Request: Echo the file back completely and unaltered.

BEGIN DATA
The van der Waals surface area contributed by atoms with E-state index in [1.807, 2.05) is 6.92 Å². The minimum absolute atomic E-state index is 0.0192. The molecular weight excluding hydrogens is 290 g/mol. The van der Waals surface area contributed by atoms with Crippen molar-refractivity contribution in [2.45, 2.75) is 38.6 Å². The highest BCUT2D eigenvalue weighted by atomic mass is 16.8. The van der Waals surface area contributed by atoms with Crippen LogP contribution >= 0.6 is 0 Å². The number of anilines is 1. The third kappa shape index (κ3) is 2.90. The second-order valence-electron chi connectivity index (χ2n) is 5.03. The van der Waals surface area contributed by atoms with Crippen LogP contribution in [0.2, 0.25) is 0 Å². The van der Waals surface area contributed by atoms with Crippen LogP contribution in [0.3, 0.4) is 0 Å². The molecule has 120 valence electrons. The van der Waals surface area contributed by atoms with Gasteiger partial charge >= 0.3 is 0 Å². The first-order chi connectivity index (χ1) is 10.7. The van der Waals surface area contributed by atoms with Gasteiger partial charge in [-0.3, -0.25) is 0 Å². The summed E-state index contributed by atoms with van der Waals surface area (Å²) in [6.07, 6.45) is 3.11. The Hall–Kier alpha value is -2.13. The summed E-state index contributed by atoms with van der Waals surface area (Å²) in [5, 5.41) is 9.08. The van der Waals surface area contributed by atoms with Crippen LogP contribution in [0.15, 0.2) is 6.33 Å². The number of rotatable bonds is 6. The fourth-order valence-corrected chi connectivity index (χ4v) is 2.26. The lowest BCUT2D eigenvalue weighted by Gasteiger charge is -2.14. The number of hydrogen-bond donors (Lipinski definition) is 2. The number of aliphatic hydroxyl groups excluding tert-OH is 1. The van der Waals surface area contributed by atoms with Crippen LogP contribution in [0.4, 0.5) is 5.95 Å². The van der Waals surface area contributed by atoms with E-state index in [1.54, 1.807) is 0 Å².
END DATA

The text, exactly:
The van der Waals surface area contributed by atoms with E-state index in [1.807, 2.05) is 6.92 Å². The minimum absolute atomic E-state index is 0.0192. The molecular weight excluding hydrogens is 290 g/mol. The van der Waals surface area contributed by atoms with Crippen molar-refractivity contribution in [2.45, 2.75) is 38.6 Å². The highest BCUT2D eigenvalue weighted by atomic mass is 16.8. The van der Waals surface area contributed by atoms with Crippen LogP contribution >= 0.6 is 0 Å². The number of anilines is 1. The third kappa shape index (κ3) is 2.90. The second-order valence-electron chi connectivity index (χ2n) is 5.03. The van der Waals surface area contributed by atoms with Crippen LogP contribution in [0.2, 0.25) is 0 Å². The van der Waals surface area contributed by atoms with Crippen LogP contribution in [0.3, 0.4) is 0 Å². The molecule has 120 valence electrons. The van der Waals surface area contributed by atoms with Gasteiger partial charge >= 0.3 is 0 Å². The first-order chi connectivity index (χ1) is 10.7. The van der Waals surface area contributed by atoms with Gasteiger partial charge in [-0.3, -0.25) is 0 Å². The summed E-state index contributed by atoms with van der Waals surface area (Å²) in [6.07, 6.45) is 3.11. The Hall–Kier alpha value is -2.13. The summed E-state index contributed by atoms with van der Waals surface area (Å²) in [5, 5.41) is 9.08. The van der Waals surface area contributed by atoms with Crippen LogP contribution in [0.15, 0.2) is 6.33 Å². The number of rotatable bonds is 6. The fourth-order valence-corrected chi connectivity index (χ4v) is 2.26. The lowest BCUT2D eigenvalue weighted by Gasteiger charge is -2.14. The number of hydrogen-bond donors (Lipinski definition) is 2. The number of aliphatic hydroxyl groups excluding tert-OH is 1. The van der Waals surface area contributed by atoms with Crippen LogP contribution in [0.4, 0.5) is 5.95 Å². The van der Waals surface area contributed by atoms with E-state index in [1.54, 1.807) is 0 Å².